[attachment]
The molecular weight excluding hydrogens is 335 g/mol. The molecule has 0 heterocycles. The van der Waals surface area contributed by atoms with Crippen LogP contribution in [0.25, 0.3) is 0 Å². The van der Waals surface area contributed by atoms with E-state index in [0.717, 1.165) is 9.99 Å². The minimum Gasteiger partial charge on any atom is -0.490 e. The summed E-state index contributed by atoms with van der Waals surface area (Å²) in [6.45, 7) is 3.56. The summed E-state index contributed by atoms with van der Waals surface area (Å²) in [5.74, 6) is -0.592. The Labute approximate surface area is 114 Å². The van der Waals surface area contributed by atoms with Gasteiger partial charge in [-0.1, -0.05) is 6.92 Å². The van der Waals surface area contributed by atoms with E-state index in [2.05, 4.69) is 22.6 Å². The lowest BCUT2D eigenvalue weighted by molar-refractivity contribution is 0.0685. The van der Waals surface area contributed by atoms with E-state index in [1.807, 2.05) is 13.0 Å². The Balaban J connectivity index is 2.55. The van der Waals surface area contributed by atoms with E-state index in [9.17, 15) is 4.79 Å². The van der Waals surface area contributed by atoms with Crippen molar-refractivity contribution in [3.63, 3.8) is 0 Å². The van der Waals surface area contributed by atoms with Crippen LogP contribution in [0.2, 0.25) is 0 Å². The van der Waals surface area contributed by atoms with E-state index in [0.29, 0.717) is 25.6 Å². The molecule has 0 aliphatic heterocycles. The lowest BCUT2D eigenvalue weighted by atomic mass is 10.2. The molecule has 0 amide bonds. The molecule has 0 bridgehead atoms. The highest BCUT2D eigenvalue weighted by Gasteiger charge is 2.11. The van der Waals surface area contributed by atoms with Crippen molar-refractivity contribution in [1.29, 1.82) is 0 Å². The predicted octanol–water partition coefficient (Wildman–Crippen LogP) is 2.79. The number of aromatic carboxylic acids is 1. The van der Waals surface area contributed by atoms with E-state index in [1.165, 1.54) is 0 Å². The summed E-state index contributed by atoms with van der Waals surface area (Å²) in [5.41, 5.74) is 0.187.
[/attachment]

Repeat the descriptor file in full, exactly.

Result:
The molecular weight excluding hydrogens is 335 g/mol. The molecule has 0 heterocycles. The van der Waals surface area contributed by atoms with Crippen LogP contribution in [0.25, 0.3) is 0 Å². The van der Waals surface area contributed by atoms with E-state index in [0.717, 1.165) is 9.99 Å². The minimum Gasteiger partial charge on any atom is -0.490 e. The summed E-state index contributed by atoms with van der Waals surface area (Å²) in [6.45, 7) is 3.56. The summed E-state index contributed by atoms with van der Waals surface area (Å²) in [5.74, 6) is -0.592. The Labute approximate surface area is 114 Å². The van der Waals surface area contributed by atoms with Gasteiger partial charge in [-0.1, -0.05) is 6.92 Å². The van der Waals surface area contributed by atoms with E-state index in [2.05, 4.69) is 22.6 Å². The lowest BCUT2D eigenvalue weighted by molar-refractivity contribution is 0.0685. The van der Waals surface area contributed by atoms with E-state index in [1.807, 2.05) is 13.0 Å². The Balaban J connectivity index is 2.55. The van der Waals surface area contributed by atoms with E-state index in [9.17, 15) is 4.79 Å². The van der Waals surface area contributed by atoms with Crippen molar-refractivity contribution in [3.63, 3.8) is 0 Å². The van der Waals surface area contributed by atoms with Crippen LogP contribution in [0.2, 0.25) is 0 Å². The van der Waals surface area contributed by atoms with E-state index in [0.29, 0.717) is 25.6 Å². The molecule has 0 aliphatic heterocycles. The lowest BCUT2D eigenvalue weighted by atomic mass is 10.2. The molecule has 0 amide bonds. The molecule has 0 bridgehead atoms. The highest BCUT2D eigenvalue weighted by Gasteiger charge is 2.11. The van der Waals surface area contributed by atoms with Crippen molar-refractivity contribution in [1.29, 1.82) is 0 Å². The predicted octanol–water partition coefficient (Wildman–Crippen LogP) is 2.79. The number of aromatic carboxylic acids is 1. The van der Waals surface area contributed by atoms with E-state index in [1.165, 1.54) is 0 Å². The summed E-state index contributed by atoms with van der Waals surface area (Å²) in [5.41, 5.74) is 0.187.